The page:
day in class or occasionally forget to contribute to the discussion board
some extra credit opportunities in the form of informal writings will be
available, but they are made available soley at the instructor's discretion
(see below for more details).
1. Class Attendance, Discussion, and In-Class Activities: Participation begins with attending and participating in class discussions and in-class activities. This is the primary way you will be able to earn participation points and participation is worth 20% of the total course mark, so attend and participate in class regularly or your grade will suffer accordingly. Each day's in-class participation is worth up to 10 participation points.
2. Online Discussion: Beginning in week two, and each week for the rest of the semester, you
will have the opportunity to participate in online discussion. You will earn 10 points of participation credit for each week
in which you make at least three contributions to the discussion board spread across two discussion threads. You can
earn up to 80 participation points for the semester in this way. I will start things off with two discussion threads in week
two. In order to count, contributions need to be posted within a calendar week, i.e. by Saturday. Remember, you need
to participate in multiple threads to gain credit. Also, don't repeat anything that's already been said and plan your
comments carefully and be thorough. Finally, use proper etiquette. Don't write anything you wouldn't state aloud in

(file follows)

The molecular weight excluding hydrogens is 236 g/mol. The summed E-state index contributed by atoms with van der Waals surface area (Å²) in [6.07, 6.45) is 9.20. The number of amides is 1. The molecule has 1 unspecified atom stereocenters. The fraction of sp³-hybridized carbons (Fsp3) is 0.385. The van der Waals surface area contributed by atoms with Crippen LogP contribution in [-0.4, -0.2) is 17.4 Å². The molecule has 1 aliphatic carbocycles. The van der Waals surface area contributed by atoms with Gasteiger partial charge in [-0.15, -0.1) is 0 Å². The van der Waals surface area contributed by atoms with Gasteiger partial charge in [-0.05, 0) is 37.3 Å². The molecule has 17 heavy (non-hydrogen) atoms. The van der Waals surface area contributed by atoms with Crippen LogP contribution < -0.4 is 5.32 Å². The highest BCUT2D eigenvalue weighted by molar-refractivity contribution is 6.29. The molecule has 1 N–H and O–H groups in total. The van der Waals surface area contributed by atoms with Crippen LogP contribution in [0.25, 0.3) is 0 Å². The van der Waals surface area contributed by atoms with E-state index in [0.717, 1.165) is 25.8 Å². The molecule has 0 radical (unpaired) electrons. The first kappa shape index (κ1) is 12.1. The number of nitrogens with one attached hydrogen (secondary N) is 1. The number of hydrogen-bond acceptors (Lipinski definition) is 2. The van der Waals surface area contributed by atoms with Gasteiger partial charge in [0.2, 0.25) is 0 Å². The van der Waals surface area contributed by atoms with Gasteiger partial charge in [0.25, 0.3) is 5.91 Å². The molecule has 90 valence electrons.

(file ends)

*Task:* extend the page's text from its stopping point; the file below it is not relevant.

Accessing the discussion board:
To access the discussion board for the class you need to login to Blackboard. The address for this at CU is:
http://blackboard.cameron.edu . Once you reach the CU Blackboard page you need to login using the
following instructions rubric:
username: fl###### (first letter of first name, first letter of last name, student ID number).
password: fl#####(first letter of first name, first letter of last name, last 5 numbers of your Social Security Number)
Assuming that your name, student id# and SSN# are as follows:
John S. Compute, Student ID#: 123456, SSN#: 987-65-4321
Your user ID would be: jc123456
Your password would be: jc54321
If you still have difficulty try the CU Blackboard for further instructions site by clicking on this hypertext sentence.
Once you have logged in, simply look for the course identification number, which is Hist1113_2500 or
Hist1113_2505 (depending on the section in which you have registered) under MY COURSES and click on the
hypertext there. Once you’re into the course itself, click the Communication button and then the Discussion
Board button, which will take you to the following hypertext for both sections: Early World Coffee Klatsch.
Click on that hypertext and you will be in the discussion board. Then you can either choose to reply to an
ongoing thread or reply to an existing one, using the Add New Thread or Reply options.
3. Informal Writings: Occasionally I may assign short writing exercises to help focus our discussions. These are extra-credit opportunities that you can take advantage of to make up for other participation opportunities that you may have missed. They are offered solely at the instructor's discretion and are offered only to the class as a whole, thus not on an individual basis.